This paper aims to establish a new sustainable membrane with antifouling properties by developing a structured porous membrane with a honeycomb-like surface fabricated by blending polymers and additives via immersion precipitation and using a thermally induced phase inversion method coupled with exposure time to vapor. The hydrophilic properties, surface charge, and pore size of the membrane were dependent on controlling the blending ratio of polyethersulfone (PES), polyethyleneimine (PEI), and polyvinylpyrrolidone (PVP). The properties of the membranes were characterized, including physical properties, morphology, contact angle, mechanical properties, porosity, and pore size distribution. The membrane filtration performance was evaluated by examining the water permeation, antifouling, and hydrophilic properties of the membranes. The hydrophilic nature of the PES/PEI membrane increased the filtration performance and created a smooth surface that exhibited excellent antifouling ability. Finally, the separation capability of the membranes was evaluated using bovine serum albumin (BSA) and Angelica gigas Nakai (AGN) root solutions. An almost 99.9% rejection rate was achieved for BSA and AGN at 1 bar pressure. The optimized membrane outperforms the commercial membrane with analogous characteristics on both the water flux and molecular weight cut-off (MWCO) of polyethylene glycol (PEG). Due to the controlled pore size (0.0032 to 0.0041 μm) of the honeycomb-like surface, it may be possible to separate pharmacodynamic macromolecules (such as berberine, baicalin, geniposide, and palmatine) for future applications.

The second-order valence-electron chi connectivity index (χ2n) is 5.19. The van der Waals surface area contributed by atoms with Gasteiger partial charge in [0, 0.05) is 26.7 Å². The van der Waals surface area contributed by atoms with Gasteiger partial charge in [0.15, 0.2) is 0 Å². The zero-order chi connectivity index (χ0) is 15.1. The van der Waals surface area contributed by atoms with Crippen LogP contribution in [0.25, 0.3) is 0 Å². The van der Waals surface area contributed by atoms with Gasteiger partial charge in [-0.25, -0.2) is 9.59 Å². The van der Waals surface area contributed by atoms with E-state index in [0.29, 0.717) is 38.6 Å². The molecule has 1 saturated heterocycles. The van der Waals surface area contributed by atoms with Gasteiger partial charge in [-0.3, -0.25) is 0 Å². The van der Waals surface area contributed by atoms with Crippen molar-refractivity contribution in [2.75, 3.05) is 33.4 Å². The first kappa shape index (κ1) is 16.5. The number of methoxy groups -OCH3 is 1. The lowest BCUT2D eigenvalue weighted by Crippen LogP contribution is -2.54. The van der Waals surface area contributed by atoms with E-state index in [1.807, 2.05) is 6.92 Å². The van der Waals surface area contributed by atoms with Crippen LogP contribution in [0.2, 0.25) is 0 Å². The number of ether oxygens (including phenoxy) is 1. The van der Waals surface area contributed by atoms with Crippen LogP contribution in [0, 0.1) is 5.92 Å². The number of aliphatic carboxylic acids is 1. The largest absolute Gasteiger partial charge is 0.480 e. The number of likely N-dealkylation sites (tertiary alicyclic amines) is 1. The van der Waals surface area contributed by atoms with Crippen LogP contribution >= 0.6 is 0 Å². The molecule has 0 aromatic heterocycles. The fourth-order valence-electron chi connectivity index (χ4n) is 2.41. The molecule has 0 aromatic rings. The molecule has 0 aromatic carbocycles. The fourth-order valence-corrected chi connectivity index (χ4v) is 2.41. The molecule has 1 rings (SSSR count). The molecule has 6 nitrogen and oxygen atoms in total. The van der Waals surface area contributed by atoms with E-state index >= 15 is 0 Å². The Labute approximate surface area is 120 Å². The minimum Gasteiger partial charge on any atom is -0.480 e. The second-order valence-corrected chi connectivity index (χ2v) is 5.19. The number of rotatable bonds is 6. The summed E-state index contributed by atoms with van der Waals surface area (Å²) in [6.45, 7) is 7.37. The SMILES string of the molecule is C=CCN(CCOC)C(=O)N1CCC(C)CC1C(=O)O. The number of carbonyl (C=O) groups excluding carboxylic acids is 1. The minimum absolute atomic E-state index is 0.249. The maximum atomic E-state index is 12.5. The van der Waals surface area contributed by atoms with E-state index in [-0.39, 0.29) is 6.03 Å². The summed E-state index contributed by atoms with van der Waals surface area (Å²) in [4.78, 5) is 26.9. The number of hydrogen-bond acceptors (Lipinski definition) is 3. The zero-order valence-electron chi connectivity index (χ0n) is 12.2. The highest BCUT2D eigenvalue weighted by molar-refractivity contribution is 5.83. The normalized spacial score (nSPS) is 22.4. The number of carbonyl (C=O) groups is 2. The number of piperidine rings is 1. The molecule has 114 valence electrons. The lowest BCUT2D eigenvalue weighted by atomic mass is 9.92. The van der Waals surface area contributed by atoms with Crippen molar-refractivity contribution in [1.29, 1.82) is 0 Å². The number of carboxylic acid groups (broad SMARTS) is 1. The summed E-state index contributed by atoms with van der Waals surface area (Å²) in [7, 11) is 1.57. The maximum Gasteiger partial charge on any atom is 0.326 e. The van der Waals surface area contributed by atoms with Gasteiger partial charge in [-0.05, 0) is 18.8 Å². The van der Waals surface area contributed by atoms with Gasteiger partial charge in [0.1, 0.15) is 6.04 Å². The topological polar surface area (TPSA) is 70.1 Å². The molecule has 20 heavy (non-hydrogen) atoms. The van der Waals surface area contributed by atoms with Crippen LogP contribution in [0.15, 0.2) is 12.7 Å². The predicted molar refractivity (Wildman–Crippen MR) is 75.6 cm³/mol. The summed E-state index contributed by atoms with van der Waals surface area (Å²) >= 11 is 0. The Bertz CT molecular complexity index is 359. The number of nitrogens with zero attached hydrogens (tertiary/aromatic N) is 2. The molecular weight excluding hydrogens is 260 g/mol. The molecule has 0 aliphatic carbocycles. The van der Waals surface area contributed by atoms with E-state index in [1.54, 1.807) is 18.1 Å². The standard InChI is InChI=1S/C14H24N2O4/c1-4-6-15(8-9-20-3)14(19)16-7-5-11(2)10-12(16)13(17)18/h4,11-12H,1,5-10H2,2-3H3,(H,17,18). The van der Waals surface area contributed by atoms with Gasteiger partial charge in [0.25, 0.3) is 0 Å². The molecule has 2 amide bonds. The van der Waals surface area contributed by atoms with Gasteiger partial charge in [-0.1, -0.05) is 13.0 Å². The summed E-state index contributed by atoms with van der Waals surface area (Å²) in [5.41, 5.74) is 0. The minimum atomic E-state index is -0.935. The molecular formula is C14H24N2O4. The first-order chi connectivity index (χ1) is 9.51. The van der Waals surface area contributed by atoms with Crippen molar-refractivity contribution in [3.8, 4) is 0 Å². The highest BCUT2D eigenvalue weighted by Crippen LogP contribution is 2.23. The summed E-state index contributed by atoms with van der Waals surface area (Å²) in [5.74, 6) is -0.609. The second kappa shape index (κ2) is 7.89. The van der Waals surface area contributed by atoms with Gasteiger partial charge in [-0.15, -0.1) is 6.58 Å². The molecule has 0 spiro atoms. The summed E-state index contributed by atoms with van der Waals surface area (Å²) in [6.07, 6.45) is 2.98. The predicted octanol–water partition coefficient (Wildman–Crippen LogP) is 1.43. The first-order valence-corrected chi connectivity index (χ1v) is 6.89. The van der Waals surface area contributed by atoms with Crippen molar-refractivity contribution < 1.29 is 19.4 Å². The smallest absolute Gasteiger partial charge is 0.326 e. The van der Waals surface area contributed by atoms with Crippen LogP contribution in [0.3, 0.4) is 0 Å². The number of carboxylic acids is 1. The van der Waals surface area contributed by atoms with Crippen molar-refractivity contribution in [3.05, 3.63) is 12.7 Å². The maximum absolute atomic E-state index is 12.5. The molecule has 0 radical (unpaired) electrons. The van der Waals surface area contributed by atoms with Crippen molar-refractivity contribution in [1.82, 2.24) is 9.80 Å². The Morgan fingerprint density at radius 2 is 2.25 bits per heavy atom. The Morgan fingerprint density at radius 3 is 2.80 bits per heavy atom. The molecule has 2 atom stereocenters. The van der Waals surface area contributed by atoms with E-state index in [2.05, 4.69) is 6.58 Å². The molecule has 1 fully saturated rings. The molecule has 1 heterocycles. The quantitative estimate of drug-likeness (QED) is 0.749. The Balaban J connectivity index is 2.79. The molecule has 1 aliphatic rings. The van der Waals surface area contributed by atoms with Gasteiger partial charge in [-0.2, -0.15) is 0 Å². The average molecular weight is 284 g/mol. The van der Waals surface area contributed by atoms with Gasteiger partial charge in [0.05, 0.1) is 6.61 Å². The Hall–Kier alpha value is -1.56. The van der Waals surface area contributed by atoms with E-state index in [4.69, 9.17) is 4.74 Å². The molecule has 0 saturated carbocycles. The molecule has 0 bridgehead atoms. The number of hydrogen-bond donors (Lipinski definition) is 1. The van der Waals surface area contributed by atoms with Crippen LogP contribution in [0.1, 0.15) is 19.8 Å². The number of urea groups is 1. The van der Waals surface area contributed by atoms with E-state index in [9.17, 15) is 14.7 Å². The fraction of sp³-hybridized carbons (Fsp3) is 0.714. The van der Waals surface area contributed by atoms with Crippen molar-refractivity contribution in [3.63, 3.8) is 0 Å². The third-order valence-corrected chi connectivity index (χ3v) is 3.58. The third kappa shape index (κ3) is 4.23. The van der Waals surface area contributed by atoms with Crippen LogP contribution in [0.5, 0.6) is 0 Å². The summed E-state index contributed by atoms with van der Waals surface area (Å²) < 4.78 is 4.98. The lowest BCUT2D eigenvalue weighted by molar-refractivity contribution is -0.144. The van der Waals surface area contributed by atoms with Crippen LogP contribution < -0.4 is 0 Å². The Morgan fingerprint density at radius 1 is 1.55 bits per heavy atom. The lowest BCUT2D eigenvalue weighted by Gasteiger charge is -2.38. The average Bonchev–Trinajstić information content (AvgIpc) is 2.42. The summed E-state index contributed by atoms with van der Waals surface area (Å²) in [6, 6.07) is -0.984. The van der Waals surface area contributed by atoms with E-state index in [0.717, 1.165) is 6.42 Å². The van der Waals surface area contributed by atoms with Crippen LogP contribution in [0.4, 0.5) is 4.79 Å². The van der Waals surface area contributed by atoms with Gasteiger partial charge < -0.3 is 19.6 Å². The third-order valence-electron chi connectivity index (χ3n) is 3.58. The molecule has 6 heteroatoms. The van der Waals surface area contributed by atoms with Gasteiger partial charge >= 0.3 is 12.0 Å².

|Number of pages||15|
|Journal||Environmental Science: Water Research and Technology|
|Early online date||1 Jun 2023|
|Publication status||Published - 1 Sept 2023|
- Water Science and Technology
- Environmental Engineering